Archive for the ‘Thomas Overly’ Category

In the summer of 2012, I had the fortune of meeting up with Dr. Carl Benson (see “Meeting people in Alaska …“), where we chatted about his previous traverses on the Greenland Ice Sheet and some of his current scientific endeavors. I was fascinated with his stories as my 2011 traverse with Thomas Overly and company was still fresh in my mind. As luck would have it, the Dartmouth IGERT community continues to interact with Benson.

Carl Benson and his report
It all started with a picture … Photo courtesy R. Benson.

In December 2012, while attending the AGU science conference with Chris Polashenski, I had the fortune of meeting Betsy Turner-Bogren from ARCUS (Arctic Research Consortium of the US), and we briefly chatted about an interview concept that reminded me of my August conversation with Benson. ARCUS has a newsletter it produces, Witness the Arctic (WTA), that provides “information on current arctic research efforts and findings, significant research initiatives, national policy affecting arctic research, international activities, and profiles of institutions with major arctic research efforts.” “Arctic Generations,” a series within WTA, is where an early career scientist gets to interview a scientist with “a long, distinguished career.” I could not pass up this opportunity to bridge the ground-breaking science, research techniques, and logistics accomplished by Benson and his traverses with the 2011 Greenland Inland Traverse. You can find the interview here. While we touched on some science, I was also intent on bringing out some of his personal memories of the traverse – my favorite anecdote is about the air logistics and, in particular, the French “free drops” along the 1955 traverse.

I’m not the only IGERT’eer chatting Benson up. Indeed, Chris is collaborating with Benson for his 2013 traverse of the Greenland Ice Sheet experiment (known as “SAGE”: Sunlight Absorption on the Greenland ice sheet Experiment). Recently, Chris shared his experiences and some of his initial findings at an IGERT-sponsered talk here at Dartmouth. A blog of his 2013 traverse can be found here.

For me, this illustrates one of the neat aspects of snow and ice core science – its a very young science. What I mean by this is that many of the techniques developed and initial studies happened within the last 50-60 years, and many of those pioneering researchers are still pushing the envelope of knowledge today. The opportunity for a young scientist, like myself, to talk with giants in their field is unique.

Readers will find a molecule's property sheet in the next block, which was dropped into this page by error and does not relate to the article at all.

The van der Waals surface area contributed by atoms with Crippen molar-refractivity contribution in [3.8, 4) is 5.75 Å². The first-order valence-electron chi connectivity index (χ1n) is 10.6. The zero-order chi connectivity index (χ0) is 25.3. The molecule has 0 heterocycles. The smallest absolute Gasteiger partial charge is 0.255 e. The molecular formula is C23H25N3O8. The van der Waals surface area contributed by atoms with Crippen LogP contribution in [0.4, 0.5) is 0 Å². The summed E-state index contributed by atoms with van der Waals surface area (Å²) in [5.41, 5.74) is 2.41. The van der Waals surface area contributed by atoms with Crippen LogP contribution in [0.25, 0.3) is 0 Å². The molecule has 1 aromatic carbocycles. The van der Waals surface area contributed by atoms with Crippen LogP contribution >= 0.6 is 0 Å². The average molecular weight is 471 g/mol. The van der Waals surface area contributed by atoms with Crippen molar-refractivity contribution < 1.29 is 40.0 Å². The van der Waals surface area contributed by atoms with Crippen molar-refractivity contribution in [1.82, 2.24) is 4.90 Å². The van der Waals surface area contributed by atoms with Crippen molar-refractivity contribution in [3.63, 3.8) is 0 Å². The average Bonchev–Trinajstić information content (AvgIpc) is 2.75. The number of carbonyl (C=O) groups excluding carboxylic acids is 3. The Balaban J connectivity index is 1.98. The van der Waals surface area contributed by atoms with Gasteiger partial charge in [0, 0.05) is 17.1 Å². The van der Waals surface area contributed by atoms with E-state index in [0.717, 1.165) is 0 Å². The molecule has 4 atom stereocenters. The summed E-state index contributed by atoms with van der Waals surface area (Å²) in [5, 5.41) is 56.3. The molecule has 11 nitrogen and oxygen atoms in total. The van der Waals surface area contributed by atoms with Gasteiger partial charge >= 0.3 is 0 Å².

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I admit, I can be a little nerdy at times. And, in light of my current alma mater, let us conjure Dr. Suess’s imagining of the word [If I Ran the Zoo].

This being said, my Alaska trip became a cornucopia of chance encounters and coincidental run-ins, from people who live in Boston to people I’ve worked with on Polar ice sheets! While I would like to write about all of them, I’ve whittled the “run-in” list to three: Denali National Park, Julia Gourley, and Dr. Carl Benson.

Perhaps its fitting to mention Denali National Park first. It wasn’t until after I was asked to present a poster at the following week’s Week of the Arctic conference that I even thought to visit this majestic park. First established in February 1917 (as Mt. McKinley National Park), Denali NP now sits at 7,329.2 sq. miles, with an additional 2,089.9 sq. miles “buffer” in its preserve. For comparison, New Hampshire (9,279sq. miles) is slightly smaller than the whole of the park and preserve. Denali, or “The High One”, is the Athabaskan name for the mountain that serves as “the roof of the continent”*. My visit was short (day trip aboard a shuttle bus to Eielson Visitor Center), but it was punctuated by numerous animal sightings and my good friend (and shuttle driver), Dawn, that I met while working in Antarctica. I hope to re-visit this marvelous area sometime soon!

Grizz with springer cubs
Mother grizzly with her two springer cubs.

Coyote on the road
Coyote walking the road to Eielson Visitor Center.

The Wednesday poster presentation was actually part of a general invitation to participate in the Institute of the North‘s Week of the Arctic. Although I did not have time to spend all week in Anchorage, I was able to participate in Tuesday’s session (Arctic Council Strategic Planning and Luncheon) where Senior Arctic Official Julia Gourley (State Department) was a speaker and guest. Her role is to help lead US foreign policy development in the Arctic, and it was fascinating to hear her explain the structure of the Arctic Council (high-level diplomatic forum for international cooperation in the Arctic with 8 member states and 6 permanent participants), illuminate some of the key issues currently facing the Arctic, and engage with the conference participants. I only got a chance to chat with her for about 10 minutes, but I invited her to come to Dartmouth and speak with our IGERT folks … let’s hope her schedule allows!